The comedy called A Thief Catcher was made in 1914 and was missing for so many years that Chaplin's appearance in it as a buffoon policeman had been forgotten.
The 10-minute movie was discovered by the American cinema historian, Paul Gierucki, who bought a can of old film marked "Keystone" at an antiques sale in Michigan....
SOURCE: Telegraph (UK) (7-1-10)
The documents come from the archives of the Monte dei Paschi bank, which was founded in 1472 in the Tuscan city of Siena and ranks as the oldest surviving bank in the world....
SOURCE: Telegraph (UK) (7-15-10)
Despite the Empire's reputation for being fuelled by afternoon tea, the data indicates that coffee was still the drink of choice in Britain.
In 1840, the year Victoria married Prince Albert, Britain imported 28 million lbs of tea, but we imported more than twice as much coffee at 70 million lbs. By 1853, the trend had changed as the plantations in India started to supply England with serious quantities of tea, surpassing coffee imports for the first time....
Name of source: CNN
SOURCE: CNN (7-20-10)
It was not immediately clear if the four senators from New Jersey and New York -- Robert Menendez, Frank Lautenberg, Kirsten Gillibrand and Charles Schumer -- would be able to accept Cameron's invitation to meet with him at the British ambassador's residence in Washington Tuesday evening.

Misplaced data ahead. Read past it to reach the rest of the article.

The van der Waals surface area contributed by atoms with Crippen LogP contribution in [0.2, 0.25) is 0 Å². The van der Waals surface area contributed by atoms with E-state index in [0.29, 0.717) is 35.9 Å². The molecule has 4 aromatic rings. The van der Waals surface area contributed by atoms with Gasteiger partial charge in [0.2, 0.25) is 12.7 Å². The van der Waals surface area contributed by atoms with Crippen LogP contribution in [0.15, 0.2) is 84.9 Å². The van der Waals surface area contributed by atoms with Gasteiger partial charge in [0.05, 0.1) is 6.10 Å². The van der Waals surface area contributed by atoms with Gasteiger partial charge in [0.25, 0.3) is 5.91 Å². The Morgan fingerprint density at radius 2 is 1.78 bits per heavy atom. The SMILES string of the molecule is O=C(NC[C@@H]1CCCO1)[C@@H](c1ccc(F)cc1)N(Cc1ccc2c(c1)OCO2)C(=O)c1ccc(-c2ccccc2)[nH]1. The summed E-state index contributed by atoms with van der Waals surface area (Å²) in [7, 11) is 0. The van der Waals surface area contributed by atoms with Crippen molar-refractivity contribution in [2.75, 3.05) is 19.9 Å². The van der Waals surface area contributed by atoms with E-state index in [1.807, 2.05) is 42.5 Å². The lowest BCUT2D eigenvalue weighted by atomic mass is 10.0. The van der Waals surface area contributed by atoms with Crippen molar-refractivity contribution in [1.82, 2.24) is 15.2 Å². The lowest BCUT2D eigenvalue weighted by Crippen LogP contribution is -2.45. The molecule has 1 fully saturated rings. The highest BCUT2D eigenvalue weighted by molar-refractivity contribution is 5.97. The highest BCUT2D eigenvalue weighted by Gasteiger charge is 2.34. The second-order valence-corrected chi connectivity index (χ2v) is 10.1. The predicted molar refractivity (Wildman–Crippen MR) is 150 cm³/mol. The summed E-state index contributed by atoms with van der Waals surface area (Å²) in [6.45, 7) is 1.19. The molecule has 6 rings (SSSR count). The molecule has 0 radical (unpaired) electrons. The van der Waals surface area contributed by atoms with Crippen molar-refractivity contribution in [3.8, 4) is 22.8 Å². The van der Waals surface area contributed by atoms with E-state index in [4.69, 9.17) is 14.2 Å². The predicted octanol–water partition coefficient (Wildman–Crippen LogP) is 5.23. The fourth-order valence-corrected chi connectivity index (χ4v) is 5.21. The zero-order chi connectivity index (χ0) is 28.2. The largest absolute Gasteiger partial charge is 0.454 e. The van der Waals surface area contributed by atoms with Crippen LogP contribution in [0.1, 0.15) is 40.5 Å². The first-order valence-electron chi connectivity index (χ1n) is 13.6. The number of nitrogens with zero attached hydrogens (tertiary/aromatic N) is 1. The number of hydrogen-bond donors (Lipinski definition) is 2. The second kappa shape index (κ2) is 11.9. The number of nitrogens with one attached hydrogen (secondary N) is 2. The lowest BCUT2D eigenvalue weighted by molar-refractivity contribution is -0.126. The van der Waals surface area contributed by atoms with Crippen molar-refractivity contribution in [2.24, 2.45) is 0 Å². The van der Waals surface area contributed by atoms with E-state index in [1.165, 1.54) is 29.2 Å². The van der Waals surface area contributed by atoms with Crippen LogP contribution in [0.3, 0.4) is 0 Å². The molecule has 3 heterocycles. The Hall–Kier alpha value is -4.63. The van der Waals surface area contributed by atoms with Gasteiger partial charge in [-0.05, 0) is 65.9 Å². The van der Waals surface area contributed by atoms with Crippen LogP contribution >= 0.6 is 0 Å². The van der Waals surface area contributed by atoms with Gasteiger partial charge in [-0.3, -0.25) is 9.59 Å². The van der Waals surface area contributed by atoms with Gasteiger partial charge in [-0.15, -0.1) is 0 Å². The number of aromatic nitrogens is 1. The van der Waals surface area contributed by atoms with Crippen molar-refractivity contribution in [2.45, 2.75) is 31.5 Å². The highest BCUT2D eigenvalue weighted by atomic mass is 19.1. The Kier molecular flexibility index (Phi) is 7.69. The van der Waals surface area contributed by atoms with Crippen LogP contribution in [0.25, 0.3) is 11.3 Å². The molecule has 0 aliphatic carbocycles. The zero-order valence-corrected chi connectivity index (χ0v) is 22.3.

Cameron is in the United States on his first visit as Britain's leader. He's scheduled to meet with President Barack Obama and Senate leaders....
SOURCE: CNN (7-19-10)
The former Republican vice presidential nominee also posted a plea asking "peaceful New Yorkers" to "pls refute the Ground Zero mosque plan if you believe catastrophic pain caused @ Twin Towers site is too raw, too real."
Plans to build a $100 million, 13-story center have sparked an emotional debate.
The developer, Sharif El-Gamal, describes the project as an "Islamic community center" that will include a 500-seat performing arts center, a lecture hall, an exhibition space, a swimming pool, a gym, a culinary school, a restaurant and a prayer space for Muslims....
SOURCE: CNN (7-19-10)
Kentucky Republican Senate candidate Rand Paul said that if elected, he can't see himself serving more than two terms. In Rhode Island, Democratic congressional hopeful Bill Lynch has proposed a 12-year cap in the House and Senate. And in Maryland, Republican Andy Harris has assured voters that, should he go to the U.S. House, he'll be out of there by 2023.
The new wave of calls for term limits is reminiscent of the lead-up to the 1994 elections. Armed with a legislative agenda called the "Contract with America," Republicans put forth a message with an emphasis on term limits.
The GOP took back control of the House and Senate for the first time in nearly 50 years, and, for the first time ever, the House voted on legislation that would limit representatives to six two-year terms and senators to two six-year terms.
The vote was 227--204 -- a simple majority, but not the two-thirds required for a constitutional amendment....
Name of source: Newsweek
SOURCE: Newsweek (7-20-10)